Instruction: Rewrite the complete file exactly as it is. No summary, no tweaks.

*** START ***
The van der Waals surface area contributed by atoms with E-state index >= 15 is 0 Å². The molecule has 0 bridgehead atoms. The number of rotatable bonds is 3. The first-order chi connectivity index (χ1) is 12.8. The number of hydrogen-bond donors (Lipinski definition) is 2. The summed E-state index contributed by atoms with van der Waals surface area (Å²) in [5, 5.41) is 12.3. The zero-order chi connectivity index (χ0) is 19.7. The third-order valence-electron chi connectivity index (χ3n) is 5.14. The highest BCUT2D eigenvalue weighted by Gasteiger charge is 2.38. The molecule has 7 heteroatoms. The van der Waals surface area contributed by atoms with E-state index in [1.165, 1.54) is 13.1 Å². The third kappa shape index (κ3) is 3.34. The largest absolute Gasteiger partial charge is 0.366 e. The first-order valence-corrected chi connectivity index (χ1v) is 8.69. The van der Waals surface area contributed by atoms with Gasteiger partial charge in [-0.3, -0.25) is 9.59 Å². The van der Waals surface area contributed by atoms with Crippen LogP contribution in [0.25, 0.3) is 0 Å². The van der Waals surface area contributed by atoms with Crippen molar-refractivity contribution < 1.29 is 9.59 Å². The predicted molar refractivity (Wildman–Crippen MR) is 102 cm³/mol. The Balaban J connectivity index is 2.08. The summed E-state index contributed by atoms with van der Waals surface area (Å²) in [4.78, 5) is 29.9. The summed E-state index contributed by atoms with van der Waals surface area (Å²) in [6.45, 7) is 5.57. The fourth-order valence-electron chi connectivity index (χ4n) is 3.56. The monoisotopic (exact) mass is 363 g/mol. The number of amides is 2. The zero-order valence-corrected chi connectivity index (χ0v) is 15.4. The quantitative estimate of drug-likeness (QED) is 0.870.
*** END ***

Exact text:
The van der Waals surface area contributed by atoms with E-state index >= 15 is 0 Å². The molecule has 0 bridgehead atoms. The number of rotatable bonds is 3. The first-order chi connectivity index (χ1) is 12.8. The number of hydrogen-bond donors (Lipinski definition) is 2. The summed E-state index contributed by atoms with van der Waals surface area (Å²) in [5, 5.41) is 12.3. The zero-order chi connectivity index (χ0) is 19.7. The third-order valence-electron chi connectivity index (χ3n) is 5.14. The highest BCUT2D eigenvalue weighted by Gasteiger charge is 2.38. The molecule has 7 heteroatoms. The van der Waals surface area contributed by atoms with E-state index in [1.165, 1.54) is 13.1 Å². The third kappa shape index (κ3) is 3.34. The largest absolute Gasteiger partial charge is 0.366 e. The first-order valence-corrected chi connectivity index (χ1v) is 8.69. The van der Waals surface area contributed by atoms with Gasteiger partial charge in [-0.3, -0.25) is 9.59 Å². The van der Waals surface area contributed by atoms with Crippen LogP contribution in [0.25, 0.3) is 0 Å². The van der Waals surface area contributed by atoms with Crippen molar-refractivity contribution < 1.29 is 9.59 Å². The predicted molar refractivity (Wildman–Crippen MR) is 102 cm³/mol. The Balaban J connectivity index is 2.08. The summed E-state index contributed by atoms with van der Waals surface area (Å²) in [4.78, 5) is 29.9. The summed E-state index contributed by atoms with van der Waals surface area (Å²) in [6.45, 7) is 5.57. The fourth-order valence-electron chi connectivity index (χ4n) is 3.56. The monoisotopic (exact) mass is 363 g/mol. The number of amides is 2. The zero-order valence-corrected chi connectivity index (χ0v) is 15.4. The quantitative estimate of drug-likeness (QED) is 0.870.